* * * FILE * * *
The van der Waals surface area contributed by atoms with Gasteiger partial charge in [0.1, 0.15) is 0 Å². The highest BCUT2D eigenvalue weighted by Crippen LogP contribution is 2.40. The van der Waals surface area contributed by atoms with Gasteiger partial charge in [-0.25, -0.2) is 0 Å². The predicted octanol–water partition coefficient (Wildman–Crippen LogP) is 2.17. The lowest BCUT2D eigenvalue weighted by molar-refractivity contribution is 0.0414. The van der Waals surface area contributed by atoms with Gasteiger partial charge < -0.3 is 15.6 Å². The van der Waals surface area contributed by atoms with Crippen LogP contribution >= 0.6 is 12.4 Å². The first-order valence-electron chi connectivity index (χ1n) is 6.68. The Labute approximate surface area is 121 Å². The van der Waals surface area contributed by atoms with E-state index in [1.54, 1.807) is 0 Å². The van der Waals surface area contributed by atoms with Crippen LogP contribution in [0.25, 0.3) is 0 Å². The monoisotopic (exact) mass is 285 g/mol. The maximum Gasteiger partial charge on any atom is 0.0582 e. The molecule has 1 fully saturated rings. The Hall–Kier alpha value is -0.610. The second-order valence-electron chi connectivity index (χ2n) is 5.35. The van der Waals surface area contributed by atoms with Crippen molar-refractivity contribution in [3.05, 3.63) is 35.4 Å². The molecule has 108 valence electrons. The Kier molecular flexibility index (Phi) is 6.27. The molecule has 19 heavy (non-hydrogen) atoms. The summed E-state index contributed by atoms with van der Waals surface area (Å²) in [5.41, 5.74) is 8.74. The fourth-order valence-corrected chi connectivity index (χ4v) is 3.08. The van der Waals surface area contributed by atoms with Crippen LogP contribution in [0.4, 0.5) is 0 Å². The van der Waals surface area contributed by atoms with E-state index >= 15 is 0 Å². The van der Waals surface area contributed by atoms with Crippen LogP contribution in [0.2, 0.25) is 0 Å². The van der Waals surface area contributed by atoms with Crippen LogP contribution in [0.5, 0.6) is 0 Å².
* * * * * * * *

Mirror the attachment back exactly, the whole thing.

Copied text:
The van der Waals surface area contributed by atoms with Gasteiger partial charge in [0.1, 0.15) is 0 Å². The highest BCUT2D eigenvalue weighted by Crippen LogP contribution is 2.40. The van der Waals surface area contributed by atoms with Gasteiger partial charge in [-0.25, -0.2) is 0 Å². The predicted octanol–water partition coefficient (Wildman–Crippen LogP) is 2.17. The lowest BCUT2D eigenvalue weighted by molar-refractivity contribution is 0.0414. The van der Waals surface area contributed by atoms with Gasteiger partial charge < -0.3 is 15.6 Å². The van der Waals surface area contributed by atoms with Crippen LogP contribution >= 0.6 is 12.4 Å². The first-order valence-electron chi connectivity index (χ1n) is 6.68. The Labute approximate surface area is 121 Å². The van der Waals surface area contributed by atoms with E-state index in [1.54, 1.807) is 0 Å². The van der Waals surface area contributed by atoms with Crippen LogP contribution in [0.25, 0.3) is 0 Å². The monoisotopic (exact) mass is 285 g/mol. The maximum Gasteiger partial charge on any atom is 0.0582 e. The molecule has 1 fully saturated rings. The Hall–Kier alpha value is -0.610. The second-order valence-electron chi connectivity index (χ2n) is 5.35. The van der Waals surface area contributed by atoms with Crippen molar-refractivity contribution in [3.05, 3.63) is 35.4 Å². The molecule has 108 valence electrons. The Kier molecular flexibility index (Phi) is 6.27. The molecule has 19 heavy (non-hydrogen) atoms. The summed E-state index contributed by atoms with van der Waals surface area (Å²) in [5.41, 5.74) is 8.74. The fourth-order valence-corrected chi connectivity index (χ4v) is 3.08. The van der Waals surface area contributed by atoms with Crippen LogP contribution in [0.4, 0.5) is 0 Å². The van der Waals surface area contributed by atoms with E-state index >= 15 is 0 Å². The van der Waals surface area contributed by atoms with Crippen LogP contribution in [0.2, 0.25) is 0 Å². The van der Waals surface area contributed by atoms with Crippen LogP contribution in [0.5, 0.6) is 0 Å².